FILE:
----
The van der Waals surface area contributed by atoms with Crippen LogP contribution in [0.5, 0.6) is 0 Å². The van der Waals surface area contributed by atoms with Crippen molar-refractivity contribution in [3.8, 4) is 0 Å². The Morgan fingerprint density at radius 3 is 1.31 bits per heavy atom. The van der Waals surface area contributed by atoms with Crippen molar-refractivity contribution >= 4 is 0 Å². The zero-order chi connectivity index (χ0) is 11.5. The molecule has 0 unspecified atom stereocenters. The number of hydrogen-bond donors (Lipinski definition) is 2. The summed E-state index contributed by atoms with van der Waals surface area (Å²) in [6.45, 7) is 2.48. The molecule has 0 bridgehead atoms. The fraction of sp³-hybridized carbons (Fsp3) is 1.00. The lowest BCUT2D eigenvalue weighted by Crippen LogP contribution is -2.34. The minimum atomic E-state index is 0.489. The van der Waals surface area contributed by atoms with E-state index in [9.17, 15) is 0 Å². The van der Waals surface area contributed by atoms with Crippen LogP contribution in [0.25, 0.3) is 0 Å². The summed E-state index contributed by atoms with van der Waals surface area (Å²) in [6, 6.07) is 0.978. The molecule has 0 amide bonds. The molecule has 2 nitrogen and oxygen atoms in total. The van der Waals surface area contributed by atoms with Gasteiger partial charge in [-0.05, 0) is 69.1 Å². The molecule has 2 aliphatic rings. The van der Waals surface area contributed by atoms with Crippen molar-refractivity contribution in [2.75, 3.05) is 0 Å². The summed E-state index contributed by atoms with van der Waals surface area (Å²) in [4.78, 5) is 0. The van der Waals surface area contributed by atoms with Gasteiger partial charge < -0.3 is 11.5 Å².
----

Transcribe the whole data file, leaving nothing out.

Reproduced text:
The van der Waals surface area contributed by atoms with Crippen LogP contribution in [0.5, 0.6) is 0 Å². The van der Waals surface area contributed by atoms with Crippen molar-refractivity contribution in [3.8, 4) is 0 Å². The Morgan fingerprint density at radius 3 is 1.31 bits per heavy atom. The van der Waals surface area contributed by atoms with Crippen molar-refractivity contribution >= 4 is 0 Å². The zero-order chi connectivity index (χ0) is 11.5. The molecule has 0 unspecified atom stereocenters. The number of hydrogen-bond donors (Lipinski definition) is 2. The summed E-state index contributed by atoms with van der Waals surface area (Å²) in [6.45, 7) is 2.48. The molecule has 0 bridgehead atoms. The fraction of sp³-hybridized carbons (Fsp3) is 1.00. The lowest BCUT2D eigenvalue weighted by Crippen LogP contribution is -2.34. The minimum atomic E-state index is 0.489. The van der Waals surface area contributed by atoms with E-state index in [9.17, 15) is 0 Å². The van der Waals surface area contributed by atoms with Crippen LogP contribution in [0.25, 0.3) is 0 Å². The summed E-state index contributed by atoms with van der Waals surface area (Å²) in [6, 6.07) is 0.978. The molecule has 0 amide bonds. The molecule has 2 nitrogen and oxygen atoms in total. The van der Waals surface area contributed by atoms with Gasteiger partial charge in [-0.05, 0) is 69.1 Å². The molecule has 2 aliphatic rings. The van der Waals surface area contributed by atoms with Crippen molar-refractivity contribution in [2.75, 3.05) is 0 Å². The summed E-state index contributed by atoms with van der Waals surface area (Å²) in [4.78, 5) is 0. The van der Waals surface area contributed by atoms with Gasteiger partial charge < -0.3 is 11.5 Å².